If you want to introduce the CER method to students or have them practice periodically, using video clips is a fun way to go. (If you aren't familiar with the CER method, check out this blog post on ways you can use it in your classroom). I prefer short video clips because they are great for bellwork practice or a good time-filler if you have a few minutes left at the end of class.
A popular video teachers use to introduce CER is this Audi commercial. In it, the daughter gives the claim that her Dad is a space alien. Students should be able to pull out the evidence that she gives, including: he speaks a weird language, he drinks green stuff, just look at him (he dresses weird), and he has a spaceship. In the reasoning section students should be able to explain how the evidence supports the claim.
Here are some additional video clips you can use if you have YouTube access at school:
JUST FOR FUN VIDEOS
SCIENCE BASED VIDEOS
If you are interested in a graphic organizer I use for CER practice, click here!
If you have any other video clips you use, I'd love to see them! Leave the URL in the comments!
Do you love college basketball? I grew up in Tucson, AZ and UofA basketball was all we watched in March. It is really fun to incorporate some sort of science themed tournament in your classroom during March. Here are some ideas to get you started!
MARCH MAMMAL MADNESS
This lesson is taking over science classrooms by storm! What is March mammal madness? "It is an annual tournament of simulated combat competition between mammals. Scientific literature is cited to substantiate likely outcomes as a probabilistic function of the two species' attributes within the battle environment. Attributes considered in calculating battle outcome include temperament, weaponry, armor, body mass, running speed, fight style, physiology, and motivation." They update the bracket every year, so be sure to go download the new one.
FAMOUS SCIENTIST TOURNAMENT OF CHAMPIONS
In this lesson created by Surviving Social Studies, students fill out a NCAA style bracket using famous scientists. Students have to prepare a persuasive speech on which scientist made the greatest impact, and winners advance onto further rounds. Check it out here!
FLINN SCIENTIFIC BRACKETS
Flinn Scientific has quite a few bracket options on their website for free. If you teach biology, be sure to check out this sweet 16 cell biology tournament.
If you teach chemistry, you can check out this sweet 16 periodic table tournament or a sweet 16 chemistry of gases tournament.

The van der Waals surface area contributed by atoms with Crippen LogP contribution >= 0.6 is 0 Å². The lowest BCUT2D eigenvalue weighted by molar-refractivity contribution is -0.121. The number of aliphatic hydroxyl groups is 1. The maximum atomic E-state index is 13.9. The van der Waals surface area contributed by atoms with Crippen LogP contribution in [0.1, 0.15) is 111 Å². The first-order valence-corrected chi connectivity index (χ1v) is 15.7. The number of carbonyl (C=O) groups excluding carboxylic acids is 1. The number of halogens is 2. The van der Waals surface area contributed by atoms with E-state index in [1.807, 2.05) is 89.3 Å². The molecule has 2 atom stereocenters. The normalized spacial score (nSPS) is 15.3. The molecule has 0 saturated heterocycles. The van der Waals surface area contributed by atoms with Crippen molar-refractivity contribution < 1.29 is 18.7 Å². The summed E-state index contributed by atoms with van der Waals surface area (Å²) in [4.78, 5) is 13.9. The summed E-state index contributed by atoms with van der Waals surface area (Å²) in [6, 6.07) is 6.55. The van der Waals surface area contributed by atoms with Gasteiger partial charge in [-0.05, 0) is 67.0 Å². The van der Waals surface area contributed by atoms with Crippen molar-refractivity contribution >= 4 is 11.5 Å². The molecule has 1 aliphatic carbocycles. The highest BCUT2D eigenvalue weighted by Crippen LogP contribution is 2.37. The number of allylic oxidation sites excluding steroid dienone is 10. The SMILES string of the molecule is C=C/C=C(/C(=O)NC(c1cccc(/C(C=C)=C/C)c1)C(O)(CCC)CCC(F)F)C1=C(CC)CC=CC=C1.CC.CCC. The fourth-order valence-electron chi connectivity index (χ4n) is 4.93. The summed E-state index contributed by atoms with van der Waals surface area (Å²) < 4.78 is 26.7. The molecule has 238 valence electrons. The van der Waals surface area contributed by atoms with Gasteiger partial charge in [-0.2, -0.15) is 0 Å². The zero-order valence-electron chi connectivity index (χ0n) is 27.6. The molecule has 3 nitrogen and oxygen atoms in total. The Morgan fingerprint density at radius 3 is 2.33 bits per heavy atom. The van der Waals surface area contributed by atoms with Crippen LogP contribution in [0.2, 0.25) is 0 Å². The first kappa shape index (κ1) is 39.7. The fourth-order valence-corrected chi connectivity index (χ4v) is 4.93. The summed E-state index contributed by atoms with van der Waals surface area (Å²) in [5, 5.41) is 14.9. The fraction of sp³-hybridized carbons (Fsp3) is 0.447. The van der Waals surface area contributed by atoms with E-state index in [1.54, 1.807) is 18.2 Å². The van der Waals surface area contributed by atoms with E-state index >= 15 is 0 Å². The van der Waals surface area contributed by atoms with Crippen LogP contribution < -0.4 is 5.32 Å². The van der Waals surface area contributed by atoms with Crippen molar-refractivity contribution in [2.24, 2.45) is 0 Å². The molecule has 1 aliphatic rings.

Not wanting to take up multiple days of class for brackets? You can also check out these cool posters from Chevron dealing with the science and math behind basketball. They are especially great for physics teachers.
Valentine's day is almost here! One fun activity to try is an oh-so-romantic-science-themed speed dating lesson. I've tried it with my students multiple times and they really enjoyed it. I even hung up red twinkle lights and put candy conversation hearts and flowers out on the tables (gotta set the stage to engage!) Here are a few options you can try based on your curriculum:
Since I teach genetics in the spring, this punnett square speed dating lesson is always perfect timing. Students are given a monster card where they can see their genotypes and phenotypes. They go on dates with other monsters and fill out punnett squares on each date. There are both mendelian and non-mendelian versions included.
If you teach chemistry, this element speed dating activity is a sure hit. Students are assigned an element, fill out a dating profile, go on dates with other elements, and figure out what type of bond they would make. You can download the lesson here.
If you are teaching ecology, here is a symbiosis themed speed dating lesson. Each student is assigned an organism card, and they go on dates with 5 other students in the classroom. They need to meet each other, discuss their traits, and decide if the relationship would be mutualistic, commensalistic, parasitic, competitive, or predatory.
In this GMO speed dating lesson, students are assigned an organism and go on dates with other organisms, looking for genes that they could potentially share. It's a great way to get students thinking about gene editing and lead to discussions on ethics of CRISPR technology. You can download the lesson plan here. Note: I have done this lesson before and would recommend it for upper biology/AP students.
If you happen to be teaching cells around Valentine's day, you can have students do this organelle speed dating activity. Each student is assigned an organelle and they need to identify relationships they might have with other organelles. It is a great way to reinforce cellular processes!
I came across a version of speed dating for biomes that many AP environmental science teachers use. I wasn't able to find a reliable link, but if you try googling "biome speed dating lesson plan" I'm sure you will find a few versions floating around for free.